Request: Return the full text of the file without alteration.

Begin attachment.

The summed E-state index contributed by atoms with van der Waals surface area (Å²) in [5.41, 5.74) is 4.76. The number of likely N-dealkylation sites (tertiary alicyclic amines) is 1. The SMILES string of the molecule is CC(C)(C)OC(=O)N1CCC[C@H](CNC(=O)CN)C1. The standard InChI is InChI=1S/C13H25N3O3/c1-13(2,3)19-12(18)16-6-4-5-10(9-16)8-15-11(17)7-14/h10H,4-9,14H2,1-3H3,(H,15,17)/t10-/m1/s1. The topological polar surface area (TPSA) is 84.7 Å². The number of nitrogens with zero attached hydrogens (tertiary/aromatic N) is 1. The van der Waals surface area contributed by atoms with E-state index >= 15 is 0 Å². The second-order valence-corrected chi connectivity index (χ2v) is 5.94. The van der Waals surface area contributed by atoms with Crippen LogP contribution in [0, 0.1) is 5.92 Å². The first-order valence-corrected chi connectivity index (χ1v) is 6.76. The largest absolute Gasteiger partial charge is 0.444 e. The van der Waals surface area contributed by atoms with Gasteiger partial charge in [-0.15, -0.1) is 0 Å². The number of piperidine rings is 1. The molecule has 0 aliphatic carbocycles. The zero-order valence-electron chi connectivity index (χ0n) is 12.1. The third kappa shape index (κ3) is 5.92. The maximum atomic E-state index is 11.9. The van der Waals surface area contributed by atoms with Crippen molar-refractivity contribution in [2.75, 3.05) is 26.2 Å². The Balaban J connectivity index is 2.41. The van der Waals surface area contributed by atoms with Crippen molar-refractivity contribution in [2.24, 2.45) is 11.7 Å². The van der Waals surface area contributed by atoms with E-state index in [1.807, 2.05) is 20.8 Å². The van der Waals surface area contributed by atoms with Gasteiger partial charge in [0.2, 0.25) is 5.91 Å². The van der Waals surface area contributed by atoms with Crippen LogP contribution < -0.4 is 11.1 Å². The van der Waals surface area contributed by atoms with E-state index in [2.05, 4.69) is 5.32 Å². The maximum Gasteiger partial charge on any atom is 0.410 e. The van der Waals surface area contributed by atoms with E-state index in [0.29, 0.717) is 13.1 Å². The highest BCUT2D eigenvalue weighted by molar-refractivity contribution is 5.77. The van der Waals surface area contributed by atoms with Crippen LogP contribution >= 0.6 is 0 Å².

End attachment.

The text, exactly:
The summed E-state index contributed by atoms with van der Waals surface area (Å²) in [5.41, 5.74) is 4.76. The number of likely N-dealkylation sites (tertiary alicyclic amines) is 1. The SMILES string of the molecule is CC(C)(C)OC(=O)N1CCC[C@H](CNC(=O)CN)C1. The standard InChI is InChI=1S/C13H25N3O3/c1-13(2,3)19-12(18)16-6-4-5-10(9-16)8-15-11(17)7-14/h10H,4-9,14H2,1-3H3,(H,15,17)/t10-/m1/s1. The topological polar surface area (TPSA) is 84.7 Å². The number of nitrogens with zero attached hydrogens (tertiary/aromatic N) is 1. The van der Waals surface area contributed by atoms with E-state index >= 15 is 0 Å². The second-order valence-corrected chi connectivity index (χ2v) is 5.94. The van der Waals surface area contributed by atoms with Crippen LogP contribution in [0, 0.1) is 5.92 Å². The first-order valence-corrected chi connectivity index (χ1v) is 6.76. The largest absolute Gasteiger partial charge is 0.444 e. The van der Waals surface area contributed by atoms with Gasteiger partial charge in [-0.15, -0.1) is 0 Å². The number of piperidine rings is 1. The molecule has 0 aliphatic carbocycles. The zero-order valence-electron chi connectivity index (χ0n) is 12.1. The third kappa shape index (κ3) is 5.92. The maximum atomic E-state index is 11.9. The van der Waals surface area contributed by atoms with Crippen molar-refractivity contribution in [2.75, 3.05) is 26.2 Å². The Balaban J connectivity index is 2.41. The van der Waals surface area contributed by atoms with Crippen molar-refractivity contribution in [2.24, 2.45) is 11.7 Å². The van der Waals surface area contributed by atoms with E-state index in [1.807, 2.05) is 20.8 Å². The van der Waals surface area contributed by atoms with Gasteiger partial charge in [0.2, 0.25) is 5.91 Å². The van der Waals surface area contributed by atoms with Crippen LogP contribution < -0.4 is 11.1 Å². The van der Waals surface area contributed by atoms with E-state index in [2.05, 4.69) is 5.32 Å². The maximum Gasteiger partial charge on any atom is 0.410 e. The van der Waals surface area contributed by atoms with E-state index in [0.29, 0.717) is 13.1 Å². The highest BCUT2D eigenvalue weighted by molar-refractivity contribution is 5.77. The van der Waals surface area contributed by atoms with Crippen LogP contribution >= 0.6 is 0 Å².